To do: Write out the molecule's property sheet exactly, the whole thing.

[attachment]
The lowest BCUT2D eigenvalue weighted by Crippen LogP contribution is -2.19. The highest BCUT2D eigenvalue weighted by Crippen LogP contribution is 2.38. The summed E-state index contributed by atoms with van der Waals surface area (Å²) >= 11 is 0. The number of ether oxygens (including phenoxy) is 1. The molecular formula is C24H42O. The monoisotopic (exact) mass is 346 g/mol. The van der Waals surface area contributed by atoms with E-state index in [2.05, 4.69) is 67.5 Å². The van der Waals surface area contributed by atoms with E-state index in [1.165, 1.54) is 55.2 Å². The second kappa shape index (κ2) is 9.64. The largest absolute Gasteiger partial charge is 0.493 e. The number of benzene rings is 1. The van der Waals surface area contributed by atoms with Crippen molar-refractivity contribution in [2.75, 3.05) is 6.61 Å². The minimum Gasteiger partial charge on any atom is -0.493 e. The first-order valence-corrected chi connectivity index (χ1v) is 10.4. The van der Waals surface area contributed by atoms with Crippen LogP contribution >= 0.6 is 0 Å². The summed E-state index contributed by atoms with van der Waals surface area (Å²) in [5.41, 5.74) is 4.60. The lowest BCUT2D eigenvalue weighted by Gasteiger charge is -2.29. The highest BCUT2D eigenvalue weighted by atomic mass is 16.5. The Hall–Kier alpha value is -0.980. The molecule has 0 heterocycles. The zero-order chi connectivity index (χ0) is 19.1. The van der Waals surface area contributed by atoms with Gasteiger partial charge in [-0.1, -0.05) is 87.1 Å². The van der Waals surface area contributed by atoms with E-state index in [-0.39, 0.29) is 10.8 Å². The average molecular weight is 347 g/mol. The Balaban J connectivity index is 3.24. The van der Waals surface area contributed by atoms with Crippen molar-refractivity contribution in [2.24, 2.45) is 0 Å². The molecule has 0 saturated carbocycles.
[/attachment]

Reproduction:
The lowest BCUT2D eigenvalue weighted by Crippen LogP contribution is -2.19. The highest BCUT2D eigenvalue weighted by Crippen LogP contribution is 2.38. The summed E-state index contributed by atoms with van der Waals surface area (Å²) >= 11 is 0. The number of ether oxygens (including phenoxy) is 1. The molecular formula is C24H42O. The monoisotopic (exact) mass is 346 g/mol. The van der Waals surface area contributed by atoms with E-state index in [2.05, 4.69) is 67.5 Å². The van der Waals surface area contributed by atoms with E-state index in [1.165, 1.54) is 55.2 Å². The second kappa shape index (κ2) is 9.64. The largest absolute Gasteiger partial charge is 0.493 e. The number of benzene rings is 1. The van der Waals surface area contributed by atoms with Crippen molar-refractivity contribution in [2.75, 3.05) is 6.61 Å². The minimum Gasteiger partial charge on any atom is -0.493 e. The first-order valence-corrected chi connectivity index (χ1v) is 10.4. The van der Waals surface area contributed by atoms with Crippen LogP contribution >= 0.6 is 0 Å². The summed E-state index contributed by atoms with van der Waals surface area (Å²) in [5.41, 5.74) is 4.60. The lowest BCUT2D eigenvalue weighted by Gasteiger charge is -2.29. The highest BCUT2D eigenvalue weighted by atomic mass is 16.5. The Hall–Kier alpha value is -0.980. The molecule has 0 heterocycles. The zero-order chi connectivity index (χ0) is 19.1. The van der Waals surface area contributed by atoms with Gasteiger partial charge in [-0.1, -0.05) is 87.1 Å². The van der Waals surface area contributed by atoms with E-state index in [-0.39, 0.29) is 10.8 Å². The average molecular weight is 347 g/mol. The Balaban J connectivity index is 3.24. The van der Waals surface area contributed by atoms with Crippen molar-refractivity contribution in [2.24, 2.45) is 0 Å². The molecule has 0 saturated carbocycles.